A Native American Rights Fund 2020 report states that of the 6.8 million Native people living in the U.S., nearly 4.7 million are over the age of 18 and eligible to vote. The report also states that there are more than 1 million eligible Native voters in the country who are not registered to vote.
Brian Melendez and his wife, Teresa Melendez, have been spearheading mobilization efforts in what’s turning out to be a noticeably different engagement and presence at the polls for Native voters. The pair argues that there’s too much at stake for Native people to forego voting in the election.
“We're talking about these existential threats to our environment, our natural environment — having clean water and fresh air and the things that our people need to survive on this planet,” Brian Melendez said. “We don't believe, in our tribal communities, especially with COVID and everything else kind of plaguing our environment, that doing things the way that they have been done is going to help us or help the environment. So that means that people have to vote.”
Efforts to mobilize Native voters
The pair have been hosting virtual candidate forums, registration drives and get out the vote events in coordination with the Nevada Democratic Party, as well as social media campaigns featuring young Native voters making calls to action to inspire eligible Native voters that have stayed away from the polls in the past.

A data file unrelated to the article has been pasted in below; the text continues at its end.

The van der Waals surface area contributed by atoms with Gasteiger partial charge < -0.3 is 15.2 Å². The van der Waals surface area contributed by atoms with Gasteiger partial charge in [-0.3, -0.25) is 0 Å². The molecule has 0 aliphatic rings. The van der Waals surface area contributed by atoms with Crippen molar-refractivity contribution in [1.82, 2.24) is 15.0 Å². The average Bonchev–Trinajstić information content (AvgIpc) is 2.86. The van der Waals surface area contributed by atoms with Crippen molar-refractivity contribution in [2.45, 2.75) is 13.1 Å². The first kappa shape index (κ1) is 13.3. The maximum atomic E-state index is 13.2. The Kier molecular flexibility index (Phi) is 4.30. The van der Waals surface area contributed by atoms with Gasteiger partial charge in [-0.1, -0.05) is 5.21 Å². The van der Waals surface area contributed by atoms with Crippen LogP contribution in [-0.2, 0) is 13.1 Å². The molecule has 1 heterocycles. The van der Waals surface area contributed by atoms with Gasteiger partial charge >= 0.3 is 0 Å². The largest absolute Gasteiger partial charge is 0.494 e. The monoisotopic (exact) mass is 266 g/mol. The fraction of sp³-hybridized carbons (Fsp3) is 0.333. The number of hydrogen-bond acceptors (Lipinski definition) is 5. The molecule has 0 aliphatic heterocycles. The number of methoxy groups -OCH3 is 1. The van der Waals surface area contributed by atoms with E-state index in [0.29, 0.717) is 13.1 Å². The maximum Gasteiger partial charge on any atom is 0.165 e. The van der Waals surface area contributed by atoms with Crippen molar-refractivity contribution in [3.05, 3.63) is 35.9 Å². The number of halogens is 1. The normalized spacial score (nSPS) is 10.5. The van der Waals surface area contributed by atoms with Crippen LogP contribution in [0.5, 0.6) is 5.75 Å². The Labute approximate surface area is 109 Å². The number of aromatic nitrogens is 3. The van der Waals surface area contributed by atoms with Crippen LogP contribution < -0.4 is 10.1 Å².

Food trucks, shaved ice cream and “voting is sacred” T-shirts were just a few of the incentives used to attract and energize voters at the Pyramid Lake and Reno-Sparks Indian Colony voting sites throughout October.
Northern Nevada Regional Director for the Biden campaign Michael Cullen told The Nevada Independent he’s excited by the energy he’s felt coming from the events and from talking to Native voters.
“I think our thought and strategy as a campaign is that every vote matters, right? Whether that's in Reno or Vegas or whether that's in Pyramid Lake Paiute Tribe or Reno-Sparks Indian Colony or wherever, and we can't leave any stone unturned. We can't take this for granted and we really need to meet communities where they are,” Cullen said.
Before Brian Melendez issued his critical letter to the Democratic Party Sunday evening, Cullen said Native voters present at the events had expressed gratitude to have campaign representatives spend time on their lands.
“I kept hearing over and over and over again — ‘Thank you for showing up. Thank you for listening to us. Thank you for coming. Thank you for remembering us.’”
A young Native girl named Karianna, 6, told Cullen she wants to be Sen. Jacky Rosen when she grows up, a moment captured on video that prompted Rosen to reach out to the young girl and her family.
The moment was a highlight of the campaign season for Cullen, who said he’s inspired by the engagement with young voters who can’t vote yet, but one day will.